I Can't Answer
"There I was with
her, and no words sufficient for grief."
This essay was selected for Creative Nonfiction's "Best Creative
Nonfiction" anthology, volume III.
Hurt to Read
My past a pile of trash
baking in the sun.
My present a book
that hurt to read.
My future a slap to the face.
A Perfect Test
A form of this story originally
appeared in "The Oxford-American"
"Whenever I think of that feverish year, I still see Felicia
as she might have been: shining with rare possibility."
This story was shortlisted for the Sean O'Faolain International Fiction Prize, and appeared in Southword (17), journal of the Munster Literature Centre.
"Amid the tumult and clamor of my classroom, he was easily lost: a slim, handsome boy with long arms and a careful, almost elegant manner."
Since I left the Delta...
"You knew my name."
"Their voices may start too quiet to hear: an echo, a whisper.
But maybe they haven't had the opportunity for volume."
"This is how change happens:
A teacher offers what they can. A child opens a book. And years later,
a young woman is bound for college."
"I thought that through sheer force of will, I could right injustice, overcome poverty. Save a child from the life they were born into."
"Rail-thin, he walked slowly with almost comic intentionality, as if placing his feet in invisible foot-sized squares."
Listening to Leo London
This review of Mr. London's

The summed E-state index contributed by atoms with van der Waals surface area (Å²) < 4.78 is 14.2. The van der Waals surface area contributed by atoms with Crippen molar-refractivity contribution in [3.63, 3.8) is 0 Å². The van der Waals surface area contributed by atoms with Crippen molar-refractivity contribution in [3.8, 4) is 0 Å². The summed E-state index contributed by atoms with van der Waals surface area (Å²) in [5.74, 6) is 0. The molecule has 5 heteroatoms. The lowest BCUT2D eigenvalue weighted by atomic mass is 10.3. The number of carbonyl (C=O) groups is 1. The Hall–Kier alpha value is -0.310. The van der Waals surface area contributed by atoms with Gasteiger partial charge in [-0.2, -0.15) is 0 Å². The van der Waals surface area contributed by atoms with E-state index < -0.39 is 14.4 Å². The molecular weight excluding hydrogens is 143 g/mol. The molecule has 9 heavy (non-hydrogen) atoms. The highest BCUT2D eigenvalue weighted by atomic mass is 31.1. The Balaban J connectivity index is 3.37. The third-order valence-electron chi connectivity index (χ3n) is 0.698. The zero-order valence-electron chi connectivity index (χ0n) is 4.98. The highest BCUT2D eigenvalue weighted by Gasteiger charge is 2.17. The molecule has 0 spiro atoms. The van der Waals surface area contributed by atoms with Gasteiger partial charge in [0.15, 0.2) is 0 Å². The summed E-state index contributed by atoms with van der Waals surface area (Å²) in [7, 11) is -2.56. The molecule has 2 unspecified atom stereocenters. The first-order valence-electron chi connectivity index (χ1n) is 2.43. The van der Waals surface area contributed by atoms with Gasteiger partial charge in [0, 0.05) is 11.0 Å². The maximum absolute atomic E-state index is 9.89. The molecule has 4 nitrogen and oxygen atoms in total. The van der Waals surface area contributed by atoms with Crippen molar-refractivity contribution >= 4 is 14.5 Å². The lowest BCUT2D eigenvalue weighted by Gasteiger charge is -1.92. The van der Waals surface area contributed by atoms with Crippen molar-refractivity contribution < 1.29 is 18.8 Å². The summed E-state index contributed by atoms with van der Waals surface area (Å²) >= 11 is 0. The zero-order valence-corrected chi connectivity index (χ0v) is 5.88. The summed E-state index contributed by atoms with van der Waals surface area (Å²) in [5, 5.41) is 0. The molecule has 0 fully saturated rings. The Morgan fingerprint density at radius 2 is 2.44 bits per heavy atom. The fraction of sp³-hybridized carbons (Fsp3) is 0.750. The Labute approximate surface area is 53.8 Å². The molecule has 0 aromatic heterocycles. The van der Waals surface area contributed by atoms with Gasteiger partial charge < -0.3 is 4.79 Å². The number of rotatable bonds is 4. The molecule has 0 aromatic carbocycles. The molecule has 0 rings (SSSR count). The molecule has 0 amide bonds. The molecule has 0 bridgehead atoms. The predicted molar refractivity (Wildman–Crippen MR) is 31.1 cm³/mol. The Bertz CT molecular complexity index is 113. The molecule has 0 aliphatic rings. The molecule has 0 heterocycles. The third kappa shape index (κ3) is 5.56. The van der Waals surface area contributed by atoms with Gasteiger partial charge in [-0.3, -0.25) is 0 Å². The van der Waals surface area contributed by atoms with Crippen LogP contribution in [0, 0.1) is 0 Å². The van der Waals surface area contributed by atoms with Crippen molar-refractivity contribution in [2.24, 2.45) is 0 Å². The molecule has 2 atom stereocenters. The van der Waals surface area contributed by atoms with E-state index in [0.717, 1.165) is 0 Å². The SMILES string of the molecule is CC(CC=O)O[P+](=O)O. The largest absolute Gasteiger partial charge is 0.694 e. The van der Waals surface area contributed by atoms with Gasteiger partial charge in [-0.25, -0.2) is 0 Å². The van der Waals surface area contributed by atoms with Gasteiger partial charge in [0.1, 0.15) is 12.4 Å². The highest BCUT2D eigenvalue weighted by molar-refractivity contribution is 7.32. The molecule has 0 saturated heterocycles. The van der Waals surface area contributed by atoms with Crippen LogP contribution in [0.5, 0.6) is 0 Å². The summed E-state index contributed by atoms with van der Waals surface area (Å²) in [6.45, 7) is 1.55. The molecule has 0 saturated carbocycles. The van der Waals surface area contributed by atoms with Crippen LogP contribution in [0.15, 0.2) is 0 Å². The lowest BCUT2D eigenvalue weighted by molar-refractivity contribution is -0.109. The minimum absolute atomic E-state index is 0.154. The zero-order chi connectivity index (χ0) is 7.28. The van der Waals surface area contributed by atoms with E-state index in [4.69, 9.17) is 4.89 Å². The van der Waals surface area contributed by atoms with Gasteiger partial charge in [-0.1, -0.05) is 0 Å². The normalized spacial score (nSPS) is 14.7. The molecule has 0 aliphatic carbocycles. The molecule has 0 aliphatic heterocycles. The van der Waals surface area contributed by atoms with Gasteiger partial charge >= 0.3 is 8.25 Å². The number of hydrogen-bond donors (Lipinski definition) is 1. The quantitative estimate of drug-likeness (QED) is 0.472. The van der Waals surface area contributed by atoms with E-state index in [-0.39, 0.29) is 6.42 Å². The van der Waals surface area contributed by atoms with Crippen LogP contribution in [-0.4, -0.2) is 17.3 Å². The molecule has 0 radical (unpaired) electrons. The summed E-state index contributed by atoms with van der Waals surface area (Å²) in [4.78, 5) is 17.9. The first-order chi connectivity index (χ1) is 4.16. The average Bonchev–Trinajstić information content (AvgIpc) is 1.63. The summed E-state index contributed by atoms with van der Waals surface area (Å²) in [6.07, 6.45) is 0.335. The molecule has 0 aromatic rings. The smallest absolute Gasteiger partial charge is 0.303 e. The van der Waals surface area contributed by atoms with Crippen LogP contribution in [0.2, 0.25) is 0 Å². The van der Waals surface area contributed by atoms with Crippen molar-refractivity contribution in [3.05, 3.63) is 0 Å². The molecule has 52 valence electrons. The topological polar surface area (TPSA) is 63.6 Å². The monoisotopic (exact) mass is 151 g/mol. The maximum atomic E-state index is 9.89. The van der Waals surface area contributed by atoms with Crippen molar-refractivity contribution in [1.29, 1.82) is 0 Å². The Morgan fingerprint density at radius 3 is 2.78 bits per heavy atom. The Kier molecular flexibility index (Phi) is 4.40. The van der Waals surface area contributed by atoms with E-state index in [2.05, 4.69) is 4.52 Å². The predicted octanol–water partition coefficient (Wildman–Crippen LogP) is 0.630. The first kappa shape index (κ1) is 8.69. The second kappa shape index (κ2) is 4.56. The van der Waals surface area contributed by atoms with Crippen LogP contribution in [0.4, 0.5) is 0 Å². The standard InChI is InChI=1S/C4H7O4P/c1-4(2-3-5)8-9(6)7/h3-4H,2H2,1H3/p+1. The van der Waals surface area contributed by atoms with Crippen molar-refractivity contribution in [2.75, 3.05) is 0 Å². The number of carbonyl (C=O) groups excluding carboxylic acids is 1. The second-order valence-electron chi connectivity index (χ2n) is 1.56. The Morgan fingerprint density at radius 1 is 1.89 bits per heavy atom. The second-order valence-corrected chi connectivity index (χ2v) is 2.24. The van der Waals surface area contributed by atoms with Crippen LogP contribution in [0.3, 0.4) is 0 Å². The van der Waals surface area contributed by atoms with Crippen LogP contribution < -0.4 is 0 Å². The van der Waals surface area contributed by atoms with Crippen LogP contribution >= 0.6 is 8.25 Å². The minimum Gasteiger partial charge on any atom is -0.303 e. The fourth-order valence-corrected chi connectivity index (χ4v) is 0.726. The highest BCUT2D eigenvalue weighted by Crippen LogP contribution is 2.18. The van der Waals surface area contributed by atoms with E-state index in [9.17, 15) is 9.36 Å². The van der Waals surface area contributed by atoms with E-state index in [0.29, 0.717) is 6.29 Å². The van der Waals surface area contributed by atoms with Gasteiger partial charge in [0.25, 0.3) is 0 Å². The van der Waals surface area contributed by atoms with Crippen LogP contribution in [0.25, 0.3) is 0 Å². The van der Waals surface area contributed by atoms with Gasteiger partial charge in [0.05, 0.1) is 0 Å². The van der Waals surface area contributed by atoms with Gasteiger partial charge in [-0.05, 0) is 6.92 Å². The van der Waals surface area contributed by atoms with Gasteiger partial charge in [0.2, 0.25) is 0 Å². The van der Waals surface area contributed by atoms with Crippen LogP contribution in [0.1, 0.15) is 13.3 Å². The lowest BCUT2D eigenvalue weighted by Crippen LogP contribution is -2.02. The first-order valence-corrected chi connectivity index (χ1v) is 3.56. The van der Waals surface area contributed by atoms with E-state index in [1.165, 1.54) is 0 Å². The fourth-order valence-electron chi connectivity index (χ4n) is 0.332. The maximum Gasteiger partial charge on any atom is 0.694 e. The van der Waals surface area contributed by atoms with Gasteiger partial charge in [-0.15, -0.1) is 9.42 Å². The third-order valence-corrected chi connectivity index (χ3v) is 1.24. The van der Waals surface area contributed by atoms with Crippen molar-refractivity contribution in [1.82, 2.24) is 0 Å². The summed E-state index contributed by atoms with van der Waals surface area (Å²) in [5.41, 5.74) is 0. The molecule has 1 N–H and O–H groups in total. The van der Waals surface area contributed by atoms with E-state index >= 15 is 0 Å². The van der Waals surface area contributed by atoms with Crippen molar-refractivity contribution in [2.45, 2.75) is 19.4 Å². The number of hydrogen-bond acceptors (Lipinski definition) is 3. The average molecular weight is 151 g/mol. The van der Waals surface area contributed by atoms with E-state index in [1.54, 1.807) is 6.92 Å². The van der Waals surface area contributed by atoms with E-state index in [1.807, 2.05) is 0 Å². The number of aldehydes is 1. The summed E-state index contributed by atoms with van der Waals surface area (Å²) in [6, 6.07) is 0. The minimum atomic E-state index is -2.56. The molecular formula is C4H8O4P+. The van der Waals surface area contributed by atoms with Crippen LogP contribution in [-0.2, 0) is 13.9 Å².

recently released album first appeared at The Rumpus.
Something Once Learned
This essay first appeared at
"Faraway a train whistle howled once, twice, and then there
was the muted click of wheels on track, rising to a roar as the train
neared, falling again as it receded. In the quiet the train left behind
a woman called out in Spanish, the words unintelligible, only the rhythm
giving the language a name. "
The Files of the Living
This essay first appeared at
"In these files, in the hundreds of pages of notes, the record
of all these lives and his struggle to heal and help, to ward off death
for another day or week or year, only here, in the sheer volume of it,
do I understand how staggering a task, how great the stakes. How terrible
Race and Response
This essay on racists in Eugene, OR, first appeared in the Eugene Weekly.
"He told me I was Jackie Chan. He told me I did the karate,
and he cut a couple demonstrative chops through the air. He told me
he liked my fried rice and was sorry about the death of my cousin, Bruce
Lee. He said I should not talk to the blonde-haired, blue-eyed girl
beside me, that the races are best left to themselves."
What Was Good
This piece on the demise
of the Oregon Wrestling Program first appeared in the Eugene Weekly.
"Wrestling is more Springfield than Eugene, more cowboy hats
than rasta caps. It is weigh-ins in icy, echoic locker rooms, cold mats
at morning meets in rural gyms with wooden bleachers. I remember well:
I was a three-time state finalist, and with my coach, a blond bear of
a man named John Scott, I sought out the competition where it was."
This piece, dedicated to the memory of Stanford Wrestler and Assistant
Coach Tod Surmon, appeared in Stanford Magazine.
"After practice, I'd drive with